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1999 09 17 * Ekstra Bladet * * Bo Elkjaer, Kenan Seeberg

The Intelligence Agency of the Danish Armed Forces (FE) is expanding: Ekstra Bladet can now prove that the FE is expanding its secret espionage facilities in Denmark


Take a good look at this picture. Note the large crane. It is in the process of installing almost ten million DKK (1.4 mill. USD) worth of secret surveillance equipment for the FE.

Constructing the tools of the secret trade: Here the danish military intelligence is expanding its eavesdropping capabilities.

The disclosure of the fact that the FE is expanding its secret surveillance facilities is poorly timed for Minister for Defence Hans Hækkerup. Today he has an appointment with the Danish Parliament's Europe Committee to give a full accounting of Denmark's participation in the global surveillance ring known by the code name of Echelon.

The expansion work revealed today by Ekstra Bladet is taking place in Skibsbylejren near Hjørring, Denmark at one of the FE's three large listening posts. The addition of the new installations considerably enlarges the FE's capacity.

According to British technology expert Duncan Campbell, the intelligence agency's facilities near Hjørring are part of the global surveillance system known as Echelon.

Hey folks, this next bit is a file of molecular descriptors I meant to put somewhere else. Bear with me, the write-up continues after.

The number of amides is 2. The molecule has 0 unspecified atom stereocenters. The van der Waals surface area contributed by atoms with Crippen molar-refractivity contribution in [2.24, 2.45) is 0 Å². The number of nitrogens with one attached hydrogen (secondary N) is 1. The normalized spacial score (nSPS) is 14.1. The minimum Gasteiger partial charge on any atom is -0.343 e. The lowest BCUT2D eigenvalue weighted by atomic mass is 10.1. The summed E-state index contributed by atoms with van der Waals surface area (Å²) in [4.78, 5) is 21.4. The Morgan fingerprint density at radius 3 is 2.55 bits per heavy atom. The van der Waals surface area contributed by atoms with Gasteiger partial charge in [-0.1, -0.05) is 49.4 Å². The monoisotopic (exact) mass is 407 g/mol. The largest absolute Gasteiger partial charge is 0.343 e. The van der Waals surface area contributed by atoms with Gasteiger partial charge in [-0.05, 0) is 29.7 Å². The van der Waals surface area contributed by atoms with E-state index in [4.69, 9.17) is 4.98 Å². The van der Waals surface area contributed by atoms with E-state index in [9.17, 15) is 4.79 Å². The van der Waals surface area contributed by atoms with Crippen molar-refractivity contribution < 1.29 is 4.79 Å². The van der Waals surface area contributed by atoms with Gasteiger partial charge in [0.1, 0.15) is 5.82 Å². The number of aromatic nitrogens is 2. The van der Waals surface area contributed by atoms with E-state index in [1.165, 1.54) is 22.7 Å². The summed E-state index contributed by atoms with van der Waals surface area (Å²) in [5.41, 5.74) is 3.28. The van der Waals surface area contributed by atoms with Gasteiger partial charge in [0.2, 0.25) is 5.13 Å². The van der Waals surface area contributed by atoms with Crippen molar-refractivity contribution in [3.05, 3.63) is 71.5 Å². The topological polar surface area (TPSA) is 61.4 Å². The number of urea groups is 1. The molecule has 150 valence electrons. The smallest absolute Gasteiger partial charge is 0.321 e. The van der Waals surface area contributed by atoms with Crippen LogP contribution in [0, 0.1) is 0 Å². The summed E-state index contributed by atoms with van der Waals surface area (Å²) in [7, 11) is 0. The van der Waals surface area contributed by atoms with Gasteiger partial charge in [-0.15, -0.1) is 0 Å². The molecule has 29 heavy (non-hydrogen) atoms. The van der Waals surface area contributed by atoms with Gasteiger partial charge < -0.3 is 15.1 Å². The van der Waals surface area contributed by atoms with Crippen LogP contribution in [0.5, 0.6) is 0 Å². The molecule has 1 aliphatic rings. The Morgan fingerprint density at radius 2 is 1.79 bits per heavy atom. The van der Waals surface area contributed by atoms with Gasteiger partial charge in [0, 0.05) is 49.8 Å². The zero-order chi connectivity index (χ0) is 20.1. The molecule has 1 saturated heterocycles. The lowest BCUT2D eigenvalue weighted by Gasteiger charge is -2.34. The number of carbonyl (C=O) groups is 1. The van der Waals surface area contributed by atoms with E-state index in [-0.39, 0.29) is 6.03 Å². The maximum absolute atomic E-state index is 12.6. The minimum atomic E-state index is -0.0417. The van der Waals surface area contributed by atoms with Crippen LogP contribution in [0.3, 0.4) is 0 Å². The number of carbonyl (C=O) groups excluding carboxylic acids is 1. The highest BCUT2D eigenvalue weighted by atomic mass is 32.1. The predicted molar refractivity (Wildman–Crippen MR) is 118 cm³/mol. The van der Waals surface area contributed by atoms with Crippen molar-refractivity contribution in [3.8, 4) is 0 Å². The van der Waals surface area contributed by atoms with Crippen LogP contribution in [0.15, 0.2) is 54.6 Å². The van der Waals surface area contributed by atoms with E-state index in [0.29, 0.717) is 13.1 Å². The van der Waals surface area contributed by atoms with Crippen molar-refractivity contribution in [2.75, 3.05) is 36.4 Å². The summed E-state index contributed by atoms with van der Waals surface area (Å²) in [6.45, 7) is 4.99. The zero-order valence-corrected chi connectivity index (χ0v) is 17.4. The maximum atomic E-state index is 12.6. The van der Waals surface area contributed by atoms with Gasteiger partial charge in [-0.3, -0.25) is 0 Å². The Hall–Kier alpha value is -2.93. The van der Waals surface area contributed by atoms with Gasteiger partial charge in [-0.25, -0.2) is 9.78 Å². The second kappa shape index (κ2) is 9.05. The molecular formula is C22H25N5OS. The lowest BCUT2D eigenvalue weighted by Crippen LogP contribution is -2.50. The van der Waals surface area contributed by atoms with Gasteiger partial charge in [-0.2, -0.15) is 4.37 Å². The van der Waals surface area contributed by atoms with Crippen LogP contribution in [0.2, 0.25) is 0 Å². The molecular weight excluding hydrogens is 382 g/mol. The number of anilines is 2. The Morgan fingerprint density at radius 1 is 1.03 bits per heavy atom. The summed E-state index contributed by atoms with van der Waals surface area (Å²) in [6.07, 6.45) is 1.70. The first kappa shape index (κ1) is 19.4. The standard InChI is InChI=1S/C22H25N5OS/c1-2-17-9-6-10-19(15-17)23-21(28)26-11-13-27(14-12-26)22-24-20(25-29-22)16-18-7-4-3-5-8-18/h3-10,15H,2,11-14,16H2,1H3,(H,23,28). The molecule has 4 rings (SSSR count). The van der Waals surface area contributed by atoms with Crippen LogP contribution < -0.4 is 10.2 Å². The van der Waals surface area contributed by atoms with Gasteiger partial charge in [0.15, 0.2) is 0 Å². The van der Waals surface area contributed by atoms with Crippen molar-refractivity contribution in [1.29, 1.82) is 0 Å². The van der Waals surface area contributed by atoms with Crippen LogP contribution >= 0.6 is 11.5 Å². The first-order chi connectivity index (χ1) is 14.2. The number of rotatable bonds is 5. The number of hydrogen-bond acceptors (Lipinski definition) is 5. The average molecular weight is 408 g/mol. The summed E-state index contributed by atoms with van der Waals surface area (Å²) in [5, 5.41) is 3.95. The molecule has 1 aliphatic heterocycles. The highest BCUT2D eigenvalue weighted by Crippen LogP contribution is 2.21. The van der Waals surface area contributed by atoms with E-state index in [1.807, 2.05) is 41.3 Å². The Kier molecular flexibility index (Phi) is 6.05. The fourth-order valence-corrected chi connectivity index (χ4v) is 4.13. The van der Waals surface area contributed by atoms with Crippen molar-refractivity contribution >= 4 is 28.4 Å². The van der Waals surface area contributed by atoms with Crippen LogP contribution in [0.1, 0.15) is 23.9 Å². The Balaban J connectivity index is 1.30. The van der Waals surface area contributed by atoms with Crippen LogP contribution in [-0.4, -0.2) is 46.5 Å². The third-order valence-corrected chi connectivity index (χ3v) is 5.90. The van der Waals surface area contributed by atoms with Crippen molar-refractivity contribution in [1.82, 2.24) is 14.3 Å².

With camera in hand, Ekstra Bladet paid a discrete visit to Echelon at Skibsbylejren near Hjørring. As seen in the photos on this page, the large cranes are in the process of expanding the military installation. This fits in well with another piece of information of which the public is also totally ignorant.

Last year, the Ministry for Defence granted 9.5 million DKK (1.25 mill. USD) for Skibsbylejren. According to the appropriation from the Building Services of the Defence Department, the grant is earmarked for 'erecting antennas'. The purpose of the antennas - ten years after the end of the Cold War - is still all in the air for the time being. Ekstra Bladet naturally contacted Skibsbylejren to get an explanation:

What is going on here?
"They are in the process of replacing the old facilities with new equipment. New parabolic antennas are being set up. The old ones were ten metres in diameter and that's not enough. The new ones will be 18 metres in diameter," explains major Bjarke Steen Larsen from the Danish Army's Maintenance Services which administers the base area and equipment.

"They will be used for tasks like communicating with our units in Kosovo and our observers in the Middle East."

Since the appropriation for the new installations and the 'antennas' was granted in 1998 - more than one year before the armed forces moved into Kosovo in the spring of 1999 - the installations must have another purpose. What else will they be used for?
"I have to pass on that question. I don't really know anything about the operational aspects."

Is the FE in charge of the operation?
"I really don't know, You got me there," says major Bjarke Steen Larsen to Ekstra Bladet.